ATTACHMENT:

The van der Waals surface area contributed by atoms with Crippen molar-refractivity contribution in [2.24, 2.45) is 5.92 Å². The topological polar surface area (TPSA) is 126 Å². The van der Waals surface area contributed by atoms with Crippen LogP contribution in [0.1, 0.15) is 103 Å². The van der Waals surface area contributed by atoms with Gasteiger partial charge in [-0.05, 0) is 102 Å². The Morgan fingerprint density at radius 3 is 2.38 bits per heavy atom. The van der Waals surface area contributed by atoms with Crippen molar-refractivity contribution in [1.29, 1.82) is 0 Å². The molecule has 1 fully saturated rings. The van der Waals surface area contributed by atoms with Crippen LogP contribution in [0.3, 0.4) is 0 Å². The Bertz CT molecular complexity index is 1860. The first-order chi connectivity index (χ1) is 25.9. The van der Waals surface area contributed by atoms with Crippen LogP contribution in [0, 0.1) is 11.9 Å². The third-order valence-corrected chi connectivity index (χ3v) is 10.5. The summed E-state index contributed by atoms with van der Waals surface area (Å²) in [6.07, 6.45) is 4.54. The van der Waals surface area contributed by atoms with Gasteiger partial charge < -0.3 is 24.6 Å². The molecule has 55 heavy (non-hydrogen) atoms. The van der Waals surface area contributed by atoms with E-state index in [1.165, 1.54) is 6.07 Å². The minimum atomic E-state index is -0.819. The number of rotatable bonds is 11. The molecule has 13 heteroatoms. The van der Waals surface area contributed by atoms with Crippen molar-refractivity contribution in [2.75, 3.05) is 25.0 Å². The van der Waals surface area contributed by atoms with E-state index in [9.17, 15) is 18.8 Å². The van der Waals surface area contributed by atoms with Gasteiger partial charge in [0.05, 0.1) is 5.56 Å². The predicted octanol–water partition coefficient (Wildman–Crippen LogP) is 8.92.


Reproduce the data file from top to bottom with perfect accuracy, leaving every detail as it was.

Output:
The van der Waals surface area contributed by atoms with Crippen molar-refractivity contribution in [2.24, 2.45) is 5.92 Å². The topological polar surface area (TPSA) is 126 Å². The van der Waals surface area contributed by atoms with Crippen LogP contribution in [0.1, 0.15) is 103 Å². The van der Waals surface area contributed by atoms with Gasteiger partial charge in [-0.05, 0) is 102 Å². The Morgan fingerprint density at radius 3 is 2.38 bits per heavy atom. The van der Waals surface area contributed by atoms with Crippen molar-refractivity contribution in [1.29, 1.82) is 0 Å². The molecule has 1 fully saturated rings. The van der Waals surface area contributed by atoms with Crippen LogP contribution in [0.3, 0.4) is 0 Å². The Bertz CT molecular complexity index is 1860. The first-order chi connectivity index (χ1) is 25.9. The van der Waals surface area contributed by atoms with Crippen LogP contribution in [0, 0.1) is 11.9 Å². The third-order valence-corrected chi connectivity index (χ3v) is 10.5. The summed E-state index contributed by atoms with van der Waals surface area (Å²) in [6.07, 6.45) is 4.54. The van der Waals surface area contributed by atoms with Gasteiger partial charge < -0.3 is 24.6 Å². The molecule has 55 heavy (non-hydrogen) atoms. The van der Waals surface area contributed by atoms with E-state index in [1.165, 1.54) is 6.07 Å². The minimum atomic E-state index is -0.819. The number of rotatable bonds is 11. The molecule has 13 heteroatoms. The van der Waals surface area contributed by atoms with Crippen molar-refractivity contribution in [2.75, 3.05) is 25.0 Å². The van der Waals surface area contributed by atoms with E-state index in [9.17, 15) is 18.8 Å². The van der Waals surface area contributed by atoms with Gasteiger partial charge in [0.05, 0.1) is 5.56 Å². The predicted octanol–water partition coefficient (Wildman–Crippen LogP) is 8.92.